Paul describes his work as creating avatars and body forms.  He is currently working with the Victoria & Albert Museum, London to find rapid solutions for mannequin making for display of historic costumes.  As an extension of this revolutionary development for display mannequins, Paul is looking at how the current mass standardisation of garment making mannequins relates to sizing within the fashion industry.  There is no datum on mannequins – no system for sizing and no standard approach to it across the industry.  When creating clothing, we have anatomical landmarks (nape to waist, for example) but the way this is measured is still variable.  Paul is determined to standardise measurement taking and sizing to put an end to what is a slow, laborious and repetitive process.  He makes the point that, for example, three people in the fashion industry will measure the same dress and get three completely different sets of measurements .  Compare that to Architecture – or any other creative industry – and you would be laughed at for not having and applying a set of standards.  He makes a strong point and I have personally dealt with this often painful aspect of sampling and production in the fashion industry.  Paul is confident that a set of standards can be extrapolated from the points mapped in his algorithm.

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Interestingly, Paul tells me that the standard nape to waist measurement of garment making blocks used routinely in the fashion industry came from 1920’s military uniforms.  Today’s approach to garment sizing and pattern proportions has only marginally evolved since then.  ‘Standard sizes’ are in truth specific to each individual fashion house and are not related to any actual standard, which to me makes sense because each fashion house/brand has it’s own silhouettes and ‘fit’ which are part of its aesthetic, but I can see how this isn’t customer friendly and how in an increasingly e-commerce driven industry sizing standardisation would reduce returns and help consumers make better style choices.

Returning to museum mannequins, the Alexander McQueen exhibition Savage Beauty at the Metropolitan Museum of Art in New York was one of the most successful exhibitions of all time but despite this, when it ended it was not picked up immediately by another institution.  The hand-sculpted mannequins, made specifically for the garments they displayed were destroyed.  Shortly after, the V&A took on the exhibition, and set about hand-making the mannequins all over again.  Almost a year later they were complete.   If these had been created using Paul’s 3D printing method this would have been simpler, quicker and less expensive.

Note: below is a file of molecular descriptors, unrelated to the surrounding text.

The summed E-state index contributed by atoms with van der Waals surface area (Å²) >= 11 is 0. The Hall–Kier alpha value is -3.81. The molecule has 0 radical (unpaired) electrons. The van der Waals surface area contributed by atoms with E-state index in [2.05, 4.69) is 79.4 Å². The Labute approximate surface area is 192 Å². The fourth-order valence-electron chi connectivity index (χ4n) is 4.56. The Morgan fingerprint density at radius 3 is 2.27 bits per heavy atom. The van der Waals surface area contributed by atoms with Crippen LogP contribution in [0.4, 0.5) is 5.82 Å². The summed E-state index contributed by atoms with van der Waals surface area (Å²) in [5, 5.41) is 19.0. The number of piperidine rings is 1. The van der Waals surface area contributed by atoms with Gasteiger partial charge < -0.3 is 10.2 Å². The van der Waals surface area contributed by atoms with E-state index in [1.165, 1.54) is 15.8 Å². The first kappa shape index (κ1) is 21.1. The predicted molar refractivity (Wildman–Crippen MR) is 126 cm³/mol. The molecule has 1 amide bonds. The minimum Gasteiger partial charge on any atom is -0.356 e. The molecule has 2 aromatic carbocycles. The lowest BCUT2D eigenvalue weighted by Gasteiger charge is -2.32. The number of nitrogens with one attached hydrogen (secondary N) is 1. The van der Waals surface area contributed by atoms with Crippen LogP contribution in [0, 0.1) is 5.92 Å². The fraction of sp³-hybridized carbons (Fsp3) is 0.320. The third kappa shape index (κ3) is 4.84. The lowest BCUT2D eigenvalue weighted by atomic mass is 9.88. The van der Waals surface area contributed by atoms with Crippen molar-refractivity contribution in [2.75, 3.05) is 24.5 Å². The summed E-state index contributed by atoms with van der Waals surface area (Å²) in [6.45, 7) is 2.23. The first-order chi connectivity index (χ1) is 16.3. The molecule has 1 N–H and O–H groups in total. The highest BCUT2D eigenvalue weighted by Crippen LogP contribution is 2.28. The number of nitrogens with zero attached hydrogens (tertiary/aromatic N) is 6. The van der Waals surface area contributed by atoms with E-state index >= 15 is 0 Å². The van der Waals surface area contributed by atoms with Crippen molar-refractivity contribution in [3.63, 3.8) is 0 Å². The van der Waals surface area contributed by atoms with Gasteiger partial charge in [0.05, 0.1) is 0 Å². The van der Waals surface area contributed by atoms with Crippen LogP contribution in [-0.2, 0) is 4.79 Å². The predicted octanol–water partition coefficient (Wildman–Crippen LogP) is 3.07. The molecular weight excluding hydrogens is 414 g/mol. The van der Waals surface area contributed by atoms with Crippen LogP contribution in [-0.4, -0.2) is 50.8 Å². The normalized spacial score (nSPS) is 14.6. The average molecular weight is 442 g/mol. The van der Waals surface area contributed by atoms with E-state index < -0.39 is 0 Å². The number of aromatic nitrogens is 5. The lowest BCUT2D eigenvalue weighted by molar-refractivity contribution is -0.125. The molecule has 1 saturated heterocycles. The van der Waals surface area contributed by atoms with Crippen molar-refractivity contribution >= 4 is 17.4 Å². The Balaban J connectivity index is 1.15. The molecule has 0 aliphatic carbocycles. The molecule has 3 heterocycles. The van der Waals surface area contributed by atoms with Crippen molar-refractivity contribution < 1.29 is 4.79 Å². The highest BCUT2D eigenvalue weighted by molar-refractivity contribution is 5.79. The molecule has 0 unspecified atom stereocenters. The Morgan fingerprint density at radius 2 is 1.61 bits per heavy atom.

main_imageSavage Beauty, The Metropolitan Museum of Art, New York 

The exception within the Savage Beauty exhibition was the Plato’s Atlantis 3D printed mannequins which closed the exhibition.  See the 3D rendering by Asylums FX and a photo I took at the exhibition below:

IMG_0999Plato’s Atlantis, Savage Beauty, Victoria and Albert Museum, London

When I ask Paul about the response so far to his work he says it has been met with distrust and caution from a number of museum curators and fashion designers who feel things are working just fine as they.  The fashion industry is famously and paradoxically resistant to change (the out-of-synch seasonal cycles and some luxury brands still refusing to sell online are just two examples) but why isn’t the way things are done being challenged?  Why can’t we do things better?  Why can’t we explore technology to do things in a better way?  As long as we pose the questions, it appears technology will provide the answers.

Paul and I leave the Makerversity disagreeing over the recent Batman V’s Superman film (he’s a fan, I’m not) and agreeing on the amazingness of The Hulk.  I wish him well on his bumpy but worthwhile journey to fashion mannequin disruption.

Header image: Paul Sohi

For more about Paul’s work, click here and follow him on Twitter

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McQueen and a Bee Named Beyoncé

Bees have been featuring greatly in my life lately. From blogpost one featuring Bastian Broecker’s robot swarm algorithms based on the behaviour of bees, to a wonderful gift of bee pollen and propolis-laden honey from Pablo Villasenin of Toca honey in Galicia, which threw me back into rude health after a hectic time at London Fashion Week, to a very special Pearly Queen beekeeping session this morning at Stepney City Farm in East London. It was special because I learnt more about how bees communicate via a waggle dance that is fundamentally based on physics and also managed to spot the Queen Bee amongst a hive of around 8,000 bees. Well, she is called Beyoncé so it’s not surprising she was dominating the crowd and making her presence felt. I also got to wear a Beekeeping suit (I am an ardent onesie fan – usually of the pilot suit variety) so stylistically, I felt right at home.